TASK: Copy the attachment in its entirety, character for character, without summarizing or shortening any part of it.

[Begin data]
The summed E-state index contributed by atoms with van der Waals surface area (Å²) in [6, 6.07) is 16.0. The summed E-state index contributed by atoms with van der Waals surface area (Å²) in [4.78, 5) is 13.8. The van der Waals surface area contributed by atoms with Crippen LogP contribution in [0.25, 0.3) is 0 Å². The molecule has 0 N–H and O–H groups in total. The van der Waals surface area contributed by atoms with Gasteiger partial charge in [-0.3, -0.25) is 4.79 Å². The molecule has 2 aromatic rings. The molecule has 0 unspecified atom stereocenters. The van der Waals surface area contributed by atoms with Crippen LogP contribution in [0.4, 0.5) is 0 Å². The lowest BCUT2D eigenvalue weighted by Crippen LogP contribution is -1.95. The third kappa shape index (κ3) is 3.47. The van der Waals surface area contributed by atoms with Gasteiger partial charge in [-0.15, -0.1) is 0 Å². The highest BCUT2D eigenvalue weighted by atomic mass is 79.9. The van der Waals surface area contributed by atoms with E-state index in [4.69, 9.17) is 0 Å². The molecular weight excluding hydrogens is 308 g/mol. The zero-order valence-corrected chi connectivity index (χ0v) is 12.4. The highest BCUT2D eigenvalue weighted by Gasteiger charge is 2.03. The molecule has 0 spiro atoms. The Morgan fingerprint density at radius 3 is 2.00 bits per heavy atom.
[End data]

The summed E-state index contributed by atoms with van der Waals surface area (Å²) in [6, 6.07) is 16.0. The summed E-state index contributed by atoms with van der Waals surface area (Å²) in [4.78, 5) is 13.8. The van der Waals surface area contributed by atoms with Crippen LogP contribution in [0.25, 0.3) is 0 Å². The molecule has 0 N–H and O–H groups in total. The van der Waals surface area contributed by atoms with Gasteiger partial charge in [-0.3, -0.25) is 4.79 Å². The molecule has 2 aromatic rings. The molecule has 0 unspecified atom stereocenters. The van der Waals surface area contributed by atoms with Crippen LogP contribution in [0.4, 0.5) is 0 Å². The lowest BCUT2D eigenvalue weighted by Crippen LogP contribution is -1.95. The third kappa shape index (κ3) is 3.47. The van der Waals surface area contributed by atoms with Gasteiger partial charge in [-0.15, -0.1) is 0 Å². The highest BCUT2D eigenvalue weighted by atomic mass is 79.9. The van der Waals surface area contributed by atoms with E-state index in [4.69, 9.17) is 0 Å². The molecular weight excluding hydrogens is 308 g/mol. The zero-order valence-corrected chi connectivity index (χ0v) is 12.4. The highest BCUT2D eigenvalue weighted by Gasteiger charge is 2.03. The molecule has 0 spiro atoms. The Morgan fingerprint density at radius 3 is 2.00 bits per heavy atom.